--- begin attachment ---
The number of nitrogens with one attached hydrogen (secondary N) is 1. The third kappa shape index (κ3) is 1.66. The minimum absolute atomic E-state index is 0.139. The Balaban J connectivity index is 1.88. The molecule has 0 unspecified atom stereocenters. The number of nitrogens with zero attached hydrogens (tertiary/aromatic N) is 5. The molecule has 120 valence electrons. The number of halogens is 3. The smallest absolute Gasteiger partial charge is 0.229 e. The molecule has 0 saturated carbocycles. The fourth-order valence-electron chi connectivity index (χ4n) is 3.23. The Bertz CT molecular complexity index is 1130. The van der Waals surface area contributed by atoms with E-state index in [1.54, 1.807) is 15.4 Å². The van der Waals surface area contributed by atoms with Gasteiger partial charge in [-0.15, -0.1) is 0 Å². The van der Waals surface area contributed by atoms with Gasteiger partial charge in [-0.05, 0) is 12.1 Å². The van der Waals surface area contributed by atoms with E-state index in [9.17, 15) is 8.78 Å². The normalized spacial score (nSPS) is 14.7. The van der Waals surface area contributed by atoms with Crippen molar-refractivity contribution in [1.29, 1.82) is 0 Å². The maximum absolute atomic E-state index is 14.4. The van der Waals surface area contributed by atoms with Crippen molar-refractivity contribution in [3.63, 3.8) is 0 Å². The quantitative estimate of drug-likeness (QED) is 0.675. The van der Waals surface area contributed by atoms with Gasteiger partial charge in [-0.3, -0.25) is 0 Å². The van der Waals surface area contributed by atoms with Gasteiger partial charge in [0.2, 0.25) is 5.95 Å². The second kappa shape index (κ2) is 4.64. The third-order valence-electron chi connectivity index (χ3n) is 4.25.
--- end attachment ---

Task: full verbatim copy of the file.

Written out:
The number of nitrogens with one attached hydrogen (secondary N) is 1. The third kappa shape index (κ3) is 1.66. The minimum absolute atomic E-state index is 0.139. The Balaban J connectivity index is 1.88. The molecule has 0 unspecified atom stereocenters. The number of nitrogens with zero attached hydrogens (tertiary/aromatic N) is 5. The molecule has 120 valence electrons. The number of halogens is 3. The smallest absolute Gasteiger partial charge is 0.229 e. The molecule has 0 saturated carbocycles. The fourth-order valence-electron chi connectivity index (χ4n) is 3.23. The Bertz CT molecular complexity index is 1130. The van der Waals surface area contributed by atoms with E-state index in [1.54, 1.807) is 15.4 Å². The van der Waals surface area contributed by atoms with Gasteiger partial charge in [-0.15, -0.1) is 0 Å². The van der Waals surface area contributed by atoms with Gasteiger partial charge in [-0.05, 0) is 12.1 Å². The van der Waals surface area contributed by atoms with E-state index in [9.17, 15) is 8.78 Å². The normalized spacial score (nSPS) is 14.7. The van der Waals surface area contributed by atoms with Crippen molar-refractivity contribution in [1.29, 1.82) is 0 Å². The maximum absolute atomic E-state index is 14.4. The van der Waals surface area contributed by atoms with Crippen molar-refractivity contribution in [3.63, 3.8) is 0 Å². The quantitative estimate of drug-likeness (QED) is 0.675. The van der Waals surface area contributed by atoms with Gasteiger partial charge in [-0.3, -0.25) is 0 Å². The van der Waals surface area contributed by atoms with Gasteiger partial charge in [0.2, 0.25) is 5.95 Å². The second kappa shape index (κ2) is 4.64. The third-order valence-electron chi connectivity index (χ3n) is 4.25.